# Differentibility of a function

## Main Question or Discussion Point

Can someone help me with this?
Let f: R into R be differentiable
1) If there is an M strictly less than 1 for each x in R, f'(x) strictly less than M,
prove that there exists a unique point x such that f(x)=x. ( Note: x is a fixed point for f)
2) Give counter example to show 1) fails if M=1.

What have you tried? (Hint: Consider the function g(x) = f(x) - x)

What have you tried? (Hint: Consider the function g(x) = f(x) - x)
Thanks for your help. I just have no clue how to approach this problem.

By assumption, we have for each x in R, there exists M < 1 such that f '(x) < M . I just don't know what to do with this given info. Can you elaborate a bit?
Consider g(x) = f(x) -x , then g(x) is also differentiable. So g(x) has the given property as f(x) . For each x in R, there exists M < 1 such that g '(x) = f '(x) - 1 < M. Am I on the right track? I don't know how to get to f(x) = x from here.

mathwonk
Homework Helper
well for starters, what if there were two such points? what would the mvt say?

Try looking at the derivative of g. f'(x) < M < 1 implies that f'(x) - 1 < ?

mathwonk
Homework Helper
for existence just take any value of x at all, say a, and look at the point (a, f(a)).

now suppose the derivative of f is always less than say 1/2.

pass a line with slope 1/2 through your point (a,f(a)). how is the graph of your function situated wrt this line?

wrt the line y=x?

well for starters, what if there were two such points? what would the mvt say?
If there were two such points x, y. Wlog, let x < y, then by MVT, there exists z in (x,y) such that
f(y) -f(x) = f '(z) * (y-x) . Then for each z , there exists M < 1 such that f '(z) < M . So, f(y) - f(x) < M * (y-x) , i.e.( ( f(y) - f(x) ) / (y-x) ) < M ?

Try looking at the derivative of g. f'(x) < M < 1 implies that f'(x) - 1 < ?
Derivative of g implies that f '(x) - 1 < M , which I already stated above. But the inequality f '(x) < M < 1 implies that f '(x) - 1 < M -1 < 0 right?

Derivative of g implies that f '(x) - 1 < M , which I already stated above. But the inequality f '(x) < M < 1 implies that f '(x) - 1 < M -1 < 0 right?
Right. Now what does that tell you about the global behavior of the graph of g?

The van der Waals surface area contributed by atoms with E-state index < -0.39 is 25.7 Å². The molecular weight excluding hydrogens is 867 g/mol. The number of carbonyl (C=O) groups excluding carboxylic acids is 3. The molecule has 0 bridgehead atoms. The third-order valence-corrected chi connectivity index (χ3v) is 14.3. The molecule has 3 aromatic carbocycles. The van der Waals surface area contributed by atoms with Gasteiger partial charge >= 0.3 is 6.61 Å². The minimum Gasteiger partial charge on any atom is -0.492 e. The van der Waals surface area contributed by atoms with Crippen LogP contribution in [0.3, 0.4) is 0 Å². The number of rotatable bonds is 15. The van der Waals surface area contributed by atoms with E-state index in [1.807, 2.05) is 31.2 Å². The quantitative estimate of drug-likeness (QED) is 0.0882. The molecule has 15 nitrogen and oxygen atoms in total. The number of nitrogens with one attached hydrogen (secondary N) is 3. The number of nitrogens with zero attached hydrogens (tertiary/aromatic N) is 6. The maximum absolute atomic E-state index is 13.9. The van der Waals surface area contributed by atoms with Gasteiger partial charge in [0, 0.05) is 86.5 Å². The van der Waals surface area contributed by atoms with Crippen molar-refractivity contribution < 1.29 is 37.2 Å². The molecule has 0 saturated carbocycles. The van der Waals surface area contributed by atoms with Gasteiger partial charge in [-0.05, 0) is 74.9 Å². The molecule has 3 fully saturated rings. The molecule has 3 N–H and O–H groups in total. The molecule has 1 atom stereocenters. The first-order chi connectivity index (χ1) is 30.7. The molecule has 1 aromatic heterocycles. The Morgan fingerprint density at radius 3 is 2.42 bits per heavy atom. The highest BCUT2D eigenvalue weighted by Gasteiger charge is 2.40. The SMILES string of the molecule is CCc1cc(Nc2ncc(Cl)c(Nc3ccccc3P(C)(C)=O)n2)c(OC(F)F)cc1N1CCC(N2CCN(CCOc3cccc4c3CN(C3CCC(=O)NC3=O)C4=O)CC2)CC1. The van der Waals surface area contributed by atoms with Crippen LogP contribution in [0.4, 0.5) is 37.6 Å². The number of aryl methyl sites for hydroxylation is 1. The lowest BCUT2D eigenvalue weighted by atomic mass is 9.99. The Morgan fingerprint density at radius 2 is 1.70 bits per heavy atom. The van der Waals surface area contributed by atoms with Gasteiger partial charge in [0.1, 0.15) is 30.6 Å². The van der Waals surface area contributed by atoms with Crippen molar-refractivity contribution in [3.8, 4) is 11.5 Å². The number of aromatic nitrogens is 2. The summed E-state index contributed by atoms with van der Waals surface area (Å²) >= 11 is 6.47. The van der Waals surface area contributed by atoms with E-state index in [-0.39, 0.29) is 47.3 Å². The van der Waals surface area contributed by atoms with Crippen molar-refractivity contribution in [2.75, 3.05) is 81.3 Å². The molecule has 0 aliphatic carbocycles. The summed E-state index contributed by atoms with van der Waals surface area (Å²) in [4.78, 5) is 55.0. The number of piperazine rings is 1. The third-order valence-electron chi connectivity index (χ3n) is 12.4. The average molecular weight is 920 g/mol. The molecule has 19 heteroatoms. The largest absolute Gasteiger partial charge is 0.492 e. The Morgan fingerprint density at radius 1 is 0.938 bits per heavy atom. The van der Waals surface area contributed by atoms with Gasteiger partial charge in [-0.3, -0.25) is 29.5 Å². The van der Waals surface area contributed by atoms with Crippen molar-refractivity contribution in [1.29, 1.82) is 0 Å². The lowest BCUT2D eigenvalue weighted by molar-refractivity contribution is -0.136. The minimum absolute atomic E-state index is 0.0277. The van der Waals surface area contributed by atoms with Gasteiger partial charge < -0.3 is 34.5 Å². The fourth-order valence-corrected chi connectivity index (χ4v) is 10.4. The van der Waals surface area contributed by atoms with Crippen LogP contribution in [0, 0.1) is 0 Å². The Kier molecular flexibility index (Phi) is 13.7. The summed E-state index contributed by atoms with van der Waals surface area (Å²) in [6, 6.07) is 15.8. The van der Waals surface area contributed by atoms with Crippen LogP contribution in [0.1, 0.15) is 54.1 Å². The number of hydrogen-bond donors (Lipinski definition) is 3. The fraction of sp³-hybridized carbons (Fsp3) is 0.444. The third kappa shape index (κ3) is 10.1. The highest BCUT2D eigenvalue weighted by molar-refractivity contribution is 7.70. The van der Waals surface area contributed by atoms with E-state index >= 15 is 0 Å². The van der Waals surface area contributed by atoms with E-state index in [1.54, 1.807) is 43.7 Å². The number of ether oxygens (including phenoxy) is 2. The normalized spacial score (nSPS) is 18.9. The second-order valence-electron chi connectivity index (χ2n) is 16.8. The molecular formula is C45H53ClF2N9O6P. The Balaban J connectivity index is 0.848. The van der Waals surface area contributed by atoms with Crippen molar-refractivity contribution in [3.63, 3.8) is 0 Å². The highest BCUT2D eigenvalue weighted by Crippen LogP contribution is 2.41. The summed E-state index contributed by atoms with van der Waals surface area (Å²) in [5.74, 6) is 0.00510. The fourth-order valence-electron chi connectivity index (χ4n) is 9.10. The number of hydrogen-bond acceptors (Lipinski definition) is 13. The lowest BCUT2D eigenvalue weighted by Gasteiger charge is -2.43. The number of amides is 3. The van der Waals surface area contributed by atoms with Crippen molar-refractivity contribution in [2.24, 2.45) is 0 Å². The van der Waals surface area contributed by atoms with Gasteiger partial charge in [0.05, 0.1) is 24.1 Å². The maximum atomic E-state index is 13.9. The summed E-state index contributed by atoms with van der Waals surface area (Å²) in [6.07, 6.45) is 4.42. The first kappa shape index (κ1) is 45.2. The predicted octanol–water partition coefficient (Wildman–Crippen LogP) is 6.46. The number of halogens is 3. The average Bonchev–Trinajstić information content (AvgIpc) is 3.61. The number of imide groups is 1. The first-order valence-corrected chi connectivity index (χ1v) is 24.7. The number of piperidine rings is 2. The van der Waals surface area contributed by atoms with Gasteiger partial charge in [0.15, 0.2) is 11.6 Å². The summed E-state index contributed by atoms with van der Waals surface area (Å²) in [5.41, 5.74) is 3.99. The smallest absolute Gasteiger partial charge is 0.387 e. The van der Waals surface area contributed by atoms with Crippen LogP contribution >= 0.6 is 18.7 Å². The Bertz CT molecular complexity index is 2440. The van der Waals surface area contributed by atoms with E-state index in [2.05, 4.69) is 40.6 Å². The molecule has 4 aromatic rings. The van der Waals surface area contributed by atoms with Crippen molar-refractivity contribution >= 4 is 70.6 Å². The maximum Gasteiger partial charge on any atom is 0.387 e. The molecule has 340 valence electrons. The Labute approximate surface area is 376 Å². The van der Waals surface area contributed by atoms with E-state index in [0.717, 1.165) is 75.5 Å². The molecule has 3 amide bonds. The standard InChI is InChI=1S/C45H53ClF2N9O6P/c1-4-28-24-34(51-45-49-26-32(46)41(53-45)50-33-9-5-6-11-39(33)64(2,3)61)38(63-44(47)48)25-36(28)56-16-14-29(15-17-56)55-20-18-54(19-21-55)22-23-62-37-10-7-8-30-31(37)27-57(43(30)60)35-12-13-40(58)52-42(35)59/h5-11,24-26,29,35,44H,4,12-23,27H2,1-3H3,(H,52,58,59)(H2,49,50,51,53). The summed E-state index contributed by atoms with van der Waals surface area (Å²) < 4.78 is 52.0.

Right. Now what does that tell you about the global behavior of the graph of g?
I don't quite get the term "global behavior" . Can I say that the graph of g assumes max and min?

I don't quite get the term "global behavior" . Can I say that the graph of g assumes max and min?
Can g have a max and min with a derivative function that is always negative and never approaches 0?

Can g have a max and min with a derivative function that is always negative and never approaches 0?
No, if g' is always negative, then g is increasing. What does this say about f(x)?

mathwonk
Homework Helper
if a point on the graph of f is above the line y=x, and the graph of f is always below the line y = cx where c < 1, doesn't that say the graph of f must cross the line y=x?

(since the graph of y = cx does so.)

if a point on the graph of f is above the line y=x, and the graph of f is always below the line y = cx where c < 1, doesn't that say the graph of f must cross the line y=x?

(since the graph of y = cx does so.)
Yes, it must cross the line y=x. So from here I get the existence of x where f(x)= x ?

No, if g' is always negative, then g is increasing. What does this say about f(x)?
No, it says that g is always decreasing. Since g is defined on all of R, can a such a function be defined that never passes through 0?

No, it says that g is always decreasing. Since g is defined on all of R, can a such a function be defined that never passes through 0?
Sorry, I meant decreasing. A typo. So we have [ g(x) - g(0) ] / x is approaching 0 this means there exists some y such that g'(y) = 0. A contradiction since above we assume that g'(x) < 0 for all x.

Can you help me with the counterexample when M=1?

Sorry, I meant decreasing. A typo. So we have [ g(x) - g(0) ] / x is approaching 0 this means there exists some y such that g'(y) = 0. A contradiction since above we assume that g'(x) < 0 for all x.
Can you explain this argument more distinctly? I'm not sure why we are looking at the derivative of g at x=0.

Can you help me with the counterexample when M=1?
Consider why you are given the information that f'(x)<M<1 and not simply f'(x)<1. Why is M necessary for the proof to work? Can you think of a type of function that is defined on all of R and always decreases but never crosses the x-axis?

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Can you explain this argument more distinctly? I'm not sure why we are looking at the derivative of g at x=0.

Consider why you are given the information that f'(x)<M<1 and not simply f'(x)<1. Why is M necessary for the proof to work? Can you think of a type of function that is defined on all of R and always decreases but never crosses the x-axis?
You told me to consider the function g(x) = f(x) -x. So, if there exists x such that f(x) =x , then g(x) must be equal to 0 for some x. By contradiction, I assume that g(x) doesn't equal 0 for all x. Pick x= 0 , g(0) does not equal 0 by the assumption I just made. There are two cases: g(0) < 0 and g(0) > 0. By MVT, I reach something that contradicts the fact g'(x) < 0 for all x.
I still need to show uniqueness of x. Do you think I can use the typical approach by assuming that there exist distinct x, y such that f(x)=x and f(y)=y ?

P.S: Showing uniqueness is simpler than I thought, and I got it too.

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